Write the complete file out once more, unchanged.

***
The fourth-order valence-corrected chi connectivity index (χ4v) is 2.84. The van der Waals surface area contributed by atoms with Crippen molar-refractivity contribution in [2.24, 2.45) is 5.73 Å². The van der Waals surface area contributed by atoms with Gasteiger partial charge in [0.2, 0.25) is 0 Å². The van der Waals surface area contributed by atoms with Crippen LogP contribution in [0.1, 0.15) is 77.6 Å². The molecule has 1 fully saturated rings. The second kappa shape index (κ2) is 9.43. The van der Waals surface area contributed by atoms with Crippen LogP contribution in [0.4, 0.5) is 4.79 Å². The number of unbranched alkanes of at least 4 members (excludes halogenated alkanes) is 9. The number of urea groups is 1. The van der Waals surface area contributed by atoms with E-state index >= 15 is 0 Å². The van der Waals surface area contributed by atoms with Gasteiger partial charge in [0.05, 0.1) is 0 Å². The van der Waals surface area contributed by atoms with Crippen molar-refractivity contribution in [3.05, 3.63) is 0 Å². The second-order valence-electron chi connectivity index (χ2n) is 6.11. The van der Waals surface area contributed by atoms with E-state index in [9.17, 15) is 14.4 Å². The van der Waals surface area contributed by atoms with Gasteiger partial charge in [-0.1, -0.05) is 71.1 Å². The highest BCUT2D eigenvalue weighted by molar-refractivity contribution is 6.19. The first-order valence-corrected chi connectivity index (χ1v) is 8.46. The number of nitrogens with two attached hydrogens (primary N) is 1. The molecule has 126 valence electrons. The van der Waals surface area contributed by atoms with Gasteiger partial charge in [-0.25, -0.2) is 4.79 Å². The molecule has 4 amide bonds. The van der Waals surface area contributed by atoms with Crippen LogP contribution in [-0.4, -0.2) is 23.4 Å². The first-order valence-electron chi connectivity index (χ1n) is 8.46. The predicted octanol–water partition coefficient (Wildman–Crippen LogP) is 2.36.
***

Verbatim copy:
The fourth-order valence-corrected chi connectivity index (χ4v) is 2.84. The van der Waals surface area contributed by atoms with Crippen molar-refractivity contribution in [2.24, 2.45) is 5.73 Å². The van der Waals surface area contributed by atoms with Gasteiger partial charge in [0.2, 0.25) is 0 Å². The van der Waals surface area contributed by atoms with Crippen LogP contribution in [0.1, 0.15) is 77.6 Å². The molecule has 1 fully saturated rings. The second kappa shape index (κ2) is 9.43. The van der Waals surface area contributed by atoms with Crippen LogP contribution in [0.4, 0.5) is 4.79 Å². The number of unbranched alkanes of at least 4 members (excludes halogenated alkanes) is 9. The number of urea groups is 1. The van der Waals surface area contributed by atoms with E-state index >= 15 is 0 Å². The van der Waals surface area contributed by atoms with Gasteiger partial charge in [0.05, 0.1) is 0 Å². The van der Waals surface area contributed by atoms with Crippen molar-refractivity contribution in [3.05, 3.63) is 0 Å². The second-order valence-electron chi connectivity index (χ2n) is 6.11. The van der Waals surface area contributed by atoms with E-state index in [9.17, 15) is 14.4 Å². The van der Waals surface area contributed by atoms with Gasteiger partial charge in [-0.1, -0.05) is 71.1 Å². The highest BCUT2D eigenvalue weighted by molar-refractivity contribution is 6.19. The first-order valence-corrected chi connectivity index (χ1v) is 8.46. The number of nitrogens with two attached hydrogens (primary N) is 1. The molecule has 126 valence electrons. The van der Waals surface area contributed by atoms with Gasteiger partial charge in [-0.25, -0.2) is 4.79 Å². The molecule has 4 amide bonds. The van der Waals surface area contributed by atoms with Crippen LogP contribution in [-0.4, -0.2) is 23.4 Å². The first-order valence-electron chi connectivity index (χ1n) is 8.46. The predicted octanol–water partition coefficient (Wildman–Crippen LogP) is 2.36.